Mount Diablo, Ca. was surprised to learn a place existed called Mount Diablo because, well, because:

Arthur Mijares from the neighboring town of Oakley, petitioned the federal government to change the name of the mountain, claiming it offended his Christian beliefs.

Not surprising given the politically correct culture that exists. Mijares doubled down on the logic, though:

Additionally, he claimed that Diablo is a living person, and so is banned under federal law.

Mijares has been unsuccessful to date and according to Wiki it appears unlikely that he will ever be. The United States Board of Geographic Names has sited “historical significance” as a reason to stick with the status quo.

Since, we have to get used to it we might as well learn what it means. It’s somewhat more mysterious than some of the guesses you might have for a part of the country with so many religiously Spanish town names.

The peak derives its name from the 1805 escape of several Chupcan Native Americans from the Spanish in a nearby willow thicket. The natives seemed to disappear, and the Spanish soldiers thus gave the area the name “Monte del Diablo”, meaning “thicket of the devil.”

Of course, “Monte was later misinterpreted by English speakers as mount or mountain.

So the name is pretty sweet. That doesn’t mean the locals haven’t made attempts to reverse justify it.

One attribute that makes the name Mount Diablo appropriate is that the mountain glows red at sunset.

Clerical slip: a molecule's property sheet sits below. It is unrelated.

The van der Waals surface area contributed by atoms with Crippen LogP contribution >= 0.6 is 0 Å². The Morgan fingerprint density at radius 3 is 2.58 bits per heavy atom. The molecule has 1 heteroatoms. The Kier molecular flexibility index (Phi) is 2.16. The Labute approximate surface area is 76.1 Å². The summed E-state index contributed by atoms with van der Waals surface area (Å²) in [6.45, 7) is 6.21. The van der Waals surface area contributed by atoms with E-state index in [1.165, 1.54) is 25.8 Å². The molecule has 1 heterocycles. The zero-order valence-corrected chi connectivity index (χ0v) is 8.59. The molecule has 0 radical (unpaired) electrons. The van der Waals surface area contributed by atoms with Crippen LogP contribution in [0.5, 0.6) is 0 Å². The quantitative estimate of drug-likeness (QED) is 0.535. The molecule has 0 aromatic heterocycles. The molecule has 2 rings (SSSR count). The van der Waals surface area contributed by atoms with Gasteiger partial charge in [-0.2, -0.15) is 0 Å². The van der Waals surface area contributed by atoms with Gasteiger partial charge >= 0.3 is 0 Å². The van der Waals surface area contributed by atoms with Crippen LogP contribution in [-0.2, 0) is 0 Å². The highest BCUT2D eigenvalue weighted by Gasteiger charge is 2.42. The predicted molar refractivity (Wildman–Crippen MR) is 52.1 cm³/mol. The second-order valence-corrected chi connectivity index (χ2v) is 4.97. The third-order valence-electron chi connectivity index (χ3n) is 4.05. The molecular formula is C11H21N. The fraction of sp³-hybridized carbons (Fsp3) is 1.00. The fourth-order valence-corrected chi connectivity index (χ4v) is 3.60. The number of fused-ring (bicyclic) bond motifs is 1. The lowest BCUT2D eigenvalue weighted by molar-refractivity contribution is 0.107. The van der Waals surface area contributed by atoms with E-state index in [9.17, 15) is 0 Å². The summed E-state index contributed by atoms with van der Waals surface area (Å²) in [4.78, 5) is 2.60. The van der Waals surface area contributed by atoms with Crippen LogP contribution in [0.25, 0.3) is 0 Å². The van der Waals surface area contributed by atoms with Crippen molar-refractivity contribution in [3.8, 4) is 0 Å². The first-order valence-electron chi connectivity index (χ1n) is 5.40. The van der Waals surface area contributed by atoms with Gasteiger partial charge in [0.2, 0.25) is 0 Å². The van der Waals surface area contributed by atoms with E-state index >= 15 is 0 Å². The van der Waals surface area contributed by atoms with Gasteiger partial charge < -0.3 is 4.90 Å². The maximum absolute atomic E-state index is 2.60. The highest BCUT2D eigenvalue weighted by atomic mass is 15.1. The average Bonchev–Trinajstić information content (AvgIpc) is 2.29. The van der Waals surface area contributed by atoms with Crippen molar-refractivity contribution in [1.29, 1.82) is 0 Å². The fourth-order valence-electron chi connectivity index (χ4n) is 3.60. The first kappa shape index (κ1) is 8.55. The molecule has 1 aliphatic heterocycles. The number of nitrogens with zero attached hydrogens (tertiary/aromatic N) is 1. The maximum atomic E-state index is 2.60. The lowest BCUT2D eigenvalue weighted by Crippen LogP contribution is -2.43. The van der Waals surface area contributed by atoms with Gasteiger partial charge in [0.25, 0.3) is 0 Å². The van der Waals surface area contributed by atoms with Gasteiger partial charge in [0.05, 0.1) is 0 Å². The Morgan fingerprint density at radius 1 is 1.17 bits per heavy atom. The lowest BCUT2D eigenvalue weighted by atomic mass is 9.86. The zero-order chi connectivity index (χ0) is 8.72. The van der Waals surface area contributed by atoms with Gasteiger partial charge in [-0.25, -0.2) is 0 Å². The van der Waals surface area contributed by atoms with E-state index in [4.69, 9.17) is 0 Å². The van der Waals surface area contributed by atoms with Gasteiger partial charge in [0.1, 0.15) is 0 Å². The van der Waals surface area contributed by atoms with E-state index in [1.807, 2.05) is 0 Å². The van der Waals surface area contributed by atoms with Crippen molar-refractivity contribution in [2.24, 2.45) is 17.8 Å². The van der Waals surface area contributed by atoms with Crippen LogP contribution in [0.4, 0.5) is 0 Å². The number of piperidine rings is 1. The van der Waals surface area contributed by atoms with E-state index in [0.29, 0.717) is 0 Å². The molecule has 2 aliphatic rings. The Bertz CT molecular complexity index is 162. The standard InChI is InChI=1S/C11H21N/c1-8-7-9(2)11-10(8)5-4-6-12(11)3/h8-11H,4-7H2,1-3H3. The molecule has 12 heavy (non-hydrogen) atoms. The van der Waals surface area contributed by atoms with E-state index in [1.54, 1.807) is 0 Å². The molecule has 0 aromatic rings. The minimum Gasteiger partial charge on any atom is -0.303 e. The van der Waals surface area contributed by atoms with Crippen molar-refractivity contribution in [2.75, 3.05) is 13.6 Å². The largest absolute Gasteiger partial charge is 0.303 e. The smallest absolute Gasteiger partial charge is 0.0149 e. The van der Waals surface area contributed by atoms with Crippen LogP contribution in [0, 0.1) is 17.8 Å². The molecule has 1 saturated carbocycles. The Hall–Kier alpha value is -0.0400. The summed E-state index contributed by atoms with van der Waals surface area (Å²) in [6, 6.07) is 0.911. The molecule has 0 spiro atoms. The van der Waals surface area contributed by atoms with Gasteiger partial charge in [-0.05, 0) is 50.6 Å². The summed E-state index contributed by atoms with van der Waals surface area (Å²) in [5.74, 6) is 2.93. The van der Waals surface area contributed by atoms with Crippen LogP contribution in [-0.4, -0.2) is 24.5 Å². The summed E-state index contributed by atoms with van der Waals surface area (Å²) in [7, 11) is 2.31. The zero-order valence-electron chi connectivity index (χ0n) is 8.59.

The name appears to be somewhat ironic, because not only is the area not evil, but according to legend, the opposite. It is the spot of creation.

Mount Diablo is sacred to many California Native American peoples; according to Miwok mythology and Ohlone mythology, it was the point of creation. Prior to European entry, the creation narrative varied among surrounding local groups. In one surviving narrative fragment, Mount Diablo and Reed’s Peak (Mount Tamalpais) were surrounded by water; from these two islands the creator Coyote and his assistant Eagle-man made Indian people and the world. In another, Molok the Condor brought forth his grandson Wek-Wek the Falcon Hero, from within the mountain.

Mount Diablo is a state park of about 20,000 acres with two peaks and is visible from most of San Francisco Bay. It costs $10 for a vehicle to enter for the day.

Today, some folklore has helped fill in the blanks that forgotten history has left.

Mount Diablo has long been the site of numerous reports pertaining to cryptozoology, hauntings, mysterious lights, and various other Fortean phenomena (it is rumored that the name “Mount Diablo” is derived from the propensity for such weird events to be alleged at, or in the immediate vicinity, of the mountain). Phantom black “panthers” are seen with unusual frequency on the slopes of the mountain, as well as at the “Devil’s Hole” region of the Las Trampas Regional Wilderness. As early as 1806, General Mariano Guadalupe Vallejo reported an encounter with a flying, spectral apparition, while engaged in military operations against the Bolgones band of the Bay Miwok tribe. In 1873, a live frog was said to be found within a slab of limestone at a mine on Mount Diablo.

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